We’re not in Idaho anymore…

There are some things in life that just can’t be experienced sitting in the safety of an armchair, within the protected confines of a lovely living room in middle America…
With C2F anchored in 10 feet of water, about 100 yards off the beautiful Playa La Ropa, within Bahia Zihuatenejo, Deidre and I decided to paddle board to our usual spot on the beach, and go for a hike. With nice, little waves rolling onto the beach, I was excited about catching one and riding it in to the end. As we were approaching the beginning of the break (about 25 yards from shore), I started to notice the fairly large crowd, which appeared to include some cops/search and rescue types gathered on the beach directly in front of us. With a building set of waves coming that I wanted/needed to pay attention to, I somehow was able to notice that the crowd was trying to tell us not to come in. “What? Why?” We’re my first two thoughts. “Here comes a big wave”, says Deidre, at exactly the same time that I realize what is going on…
Letting the wave slip under my feet, I try and calmly paddle the board away from the shore and even more calmly explain to Deidre that the crowd is telling us there is a crocodile in the water and we need to paddle away from there. After a quick “shriek”, we gathered ourselves and paddled up the beach to a safer landing area. Once on the beach we heard all the various stories as to how dangerous and/or totally tame that particular Croc was. Well, tame or not, there is no need to try and surf over one.
We went for our hike over to Playa Principal (the main beach directly in front of Zihuatenejo). Beautiful town and area! When we returned to Playa La Ropa, the crowd had settled down some, but the search and rescue folks were still on the scene, tracking the croc. We watched for a while, then the time came to head back to the boat. With cocktails in hand, and the beach cloaked in darkness, we were lucky enough to be able to watch the large reptile become apprehended.
As you can maybe imagine, the men put in charge of trapping the croc weren’t armed with guns, tranquilizer’s, or cages. All they had was a 10′-12′ long piece of bamboo with a line on the end (to try and loop around the croc’s mouth), a flashlight, some mad skills, and some “grande cojones”. Watching from the safety of Cat2Fold, we heard a large splash, some yelling and a saw a bright flashlight light up the beach. 3-4 men were able to get the loop around the croc’s mouth and drag it up out of the water and onto the beach. With all the squirming and wrestling going on, the croc appeared to become free from the snare around its mouth. That’s when “super-bad-ass-croc-hunter-man” among men stepped onto the stage. With all the other croc-hunters wearing black uniforms and boots, this guy with shorts, tee shirt and no shoes calmly removed his tee shirt, placed it directly on the crocs head, waited about one second, then jumped on the crocs back. There didn’t appear to be much of a fight at that point. Maybe because the croc could feel the coconut sized cojones this guy obviously had, or maybe he was just done fighting. Our super hero just laid down on the croc, reached over his head and held the mouth closed while the other guys tied it securely.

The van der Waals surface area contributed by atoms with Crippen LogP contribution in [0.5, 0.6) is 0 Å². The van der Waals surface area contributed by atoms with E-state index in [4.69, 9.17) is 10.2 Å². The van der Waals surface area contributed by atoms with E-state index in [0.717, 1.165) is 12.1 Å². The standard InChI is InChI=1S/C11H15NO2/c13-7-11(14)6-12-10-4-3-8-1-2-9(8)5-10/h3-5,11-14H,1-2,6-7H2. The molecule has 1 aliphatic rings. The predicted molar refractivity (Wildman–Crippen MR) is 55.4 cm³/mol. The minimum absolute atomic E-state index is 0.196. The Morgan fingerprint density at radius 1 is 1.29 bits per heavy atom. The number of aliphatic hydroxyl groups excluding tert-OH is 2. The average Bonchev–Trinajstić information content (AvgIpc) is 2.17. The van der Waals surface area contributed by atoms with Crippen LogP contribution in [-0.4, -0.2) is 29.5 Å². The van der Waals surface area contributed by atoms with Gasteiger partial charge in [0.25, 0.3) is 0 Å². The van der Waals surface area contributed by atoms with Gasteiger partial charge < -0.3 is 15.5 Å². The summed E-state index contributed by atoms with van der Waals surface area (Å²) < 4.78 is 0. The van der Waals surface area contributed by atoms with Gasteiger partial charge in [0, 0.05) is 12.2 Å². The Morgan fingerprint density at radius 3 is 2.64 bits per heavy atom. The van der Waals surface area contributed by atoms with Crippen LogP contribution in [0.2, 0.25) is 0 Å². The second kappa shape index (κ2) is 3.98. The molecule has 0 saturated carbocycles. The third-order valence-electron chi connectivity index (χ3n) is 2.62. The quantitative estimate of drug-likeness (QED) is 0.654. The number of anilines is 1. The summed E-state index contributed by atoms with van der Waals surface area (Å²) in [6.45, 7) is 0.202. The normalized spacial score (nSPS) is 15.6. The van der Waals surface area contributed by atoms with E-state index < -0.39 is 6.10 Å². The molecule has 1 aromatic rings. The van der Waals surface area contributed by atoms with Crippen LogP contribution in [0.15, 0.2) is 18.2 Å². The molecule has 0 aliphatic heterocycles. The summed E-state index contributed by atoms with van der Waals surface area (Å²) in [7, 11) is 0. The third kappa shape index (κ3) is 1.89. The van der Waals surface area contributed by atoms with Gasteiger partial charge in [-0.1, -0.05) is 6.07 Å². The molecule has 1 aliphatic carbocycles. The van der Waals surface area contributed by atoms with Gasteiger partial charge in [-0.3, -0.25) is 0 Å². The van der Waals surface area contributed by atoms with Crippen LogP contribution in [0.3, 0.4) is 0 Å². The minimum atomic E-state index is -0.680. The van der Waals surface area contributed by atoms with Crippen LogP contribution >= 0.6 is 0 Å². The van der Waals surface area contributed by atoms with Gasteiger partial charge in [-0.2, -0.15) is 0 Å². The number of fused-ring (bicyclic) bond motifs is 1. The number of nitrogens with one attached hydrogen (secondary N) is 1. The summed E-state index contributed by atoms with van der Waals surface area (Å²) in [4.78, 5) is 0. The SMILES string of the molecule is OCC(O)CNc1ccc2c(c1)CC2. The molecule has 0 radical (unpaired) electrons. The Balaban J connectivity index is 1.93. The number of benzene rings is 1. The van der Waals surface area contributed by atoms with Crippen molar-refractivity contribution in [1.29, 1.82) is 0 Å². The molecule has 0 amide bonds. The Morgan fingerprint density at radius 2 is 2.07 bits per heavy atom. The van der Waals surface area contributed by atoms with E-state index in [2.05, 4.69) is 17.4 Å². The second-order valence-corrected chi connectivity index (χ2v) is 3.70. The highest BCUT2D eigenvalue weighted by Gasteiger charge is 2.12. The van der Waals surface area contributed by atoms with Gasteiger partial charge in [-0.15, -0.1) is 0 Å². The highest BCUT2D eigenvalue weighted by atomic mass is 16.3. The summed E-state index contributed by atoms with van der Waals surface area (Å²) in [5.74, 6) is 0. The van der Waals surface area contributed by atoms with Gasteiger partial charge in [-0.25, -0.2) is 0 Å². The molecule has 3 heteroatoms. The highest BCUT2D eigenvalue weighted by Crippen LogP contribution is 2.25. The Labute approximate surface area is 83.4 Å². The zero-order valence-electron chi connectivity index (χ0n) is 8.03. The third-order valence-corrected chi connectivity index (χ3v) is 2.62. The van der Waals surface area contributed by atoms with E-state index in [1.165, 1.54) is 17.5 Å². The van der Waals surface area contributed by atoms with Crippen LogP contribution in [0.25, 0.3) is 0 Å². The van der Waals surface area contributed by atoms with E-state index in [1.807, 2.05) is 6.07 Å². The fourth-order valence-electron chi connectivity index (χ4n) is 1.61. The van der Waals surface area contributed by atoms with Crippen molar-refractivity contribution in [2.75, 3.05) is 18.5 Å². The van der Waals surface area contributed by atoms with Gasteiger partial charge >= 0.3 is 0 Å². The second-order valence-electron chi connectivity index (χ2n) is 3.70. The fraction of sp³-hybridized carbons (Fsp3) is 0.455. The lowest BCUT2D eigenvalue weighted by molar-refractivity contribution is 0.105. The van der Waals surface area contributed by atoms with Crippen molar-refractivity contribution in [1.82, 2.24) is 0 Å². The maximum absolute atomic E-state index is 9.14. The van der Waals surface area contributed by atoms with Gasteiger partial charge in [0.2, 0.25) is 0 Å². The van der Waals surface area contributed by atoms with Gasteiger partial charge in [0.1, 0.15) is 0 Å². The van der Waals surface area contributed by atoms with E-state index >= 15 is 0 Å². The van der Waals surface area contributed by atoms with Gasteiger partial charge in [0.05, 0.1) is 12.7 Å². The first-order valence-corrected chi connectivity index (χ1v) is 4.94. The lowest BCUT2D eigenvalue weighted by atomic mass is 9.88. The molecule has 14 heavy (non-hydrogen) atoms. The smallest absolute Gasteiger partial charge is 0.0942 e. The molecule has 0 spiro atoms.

There was a lot of camera flashes and posing going on for the next few minutes. Then the team dragged the huge beast up the beach and disappeared into the darkness. We’re still not sure if that croc was put into a refuge, or onto a dinner plate, but we both feel lucky to have witnessed such an event that you never really get to see up in the mountains of Idaho.

Advertisements

One thought on “We’re not in Idaho anymore…

  1. Great viewing for you guys. Definitely not something to be seen in Idaho or Maine. Be safe and enjoy all there is to see and do. Love ya.

Leave a Reply

Fill in your details below or click an icon to log in:

WordPress.com Logo

You are commenting using your WordPress.com account. Log Out /  Change )

Google+ photo

You are commenting using your Google+ account. Log Out /  Change )

Twitter picture

You are commenting using your Twitter account. Log Out /  Change )

Facebook photo

You are commenting using your Facebook account. Log Out /  Change )

Connecting to %s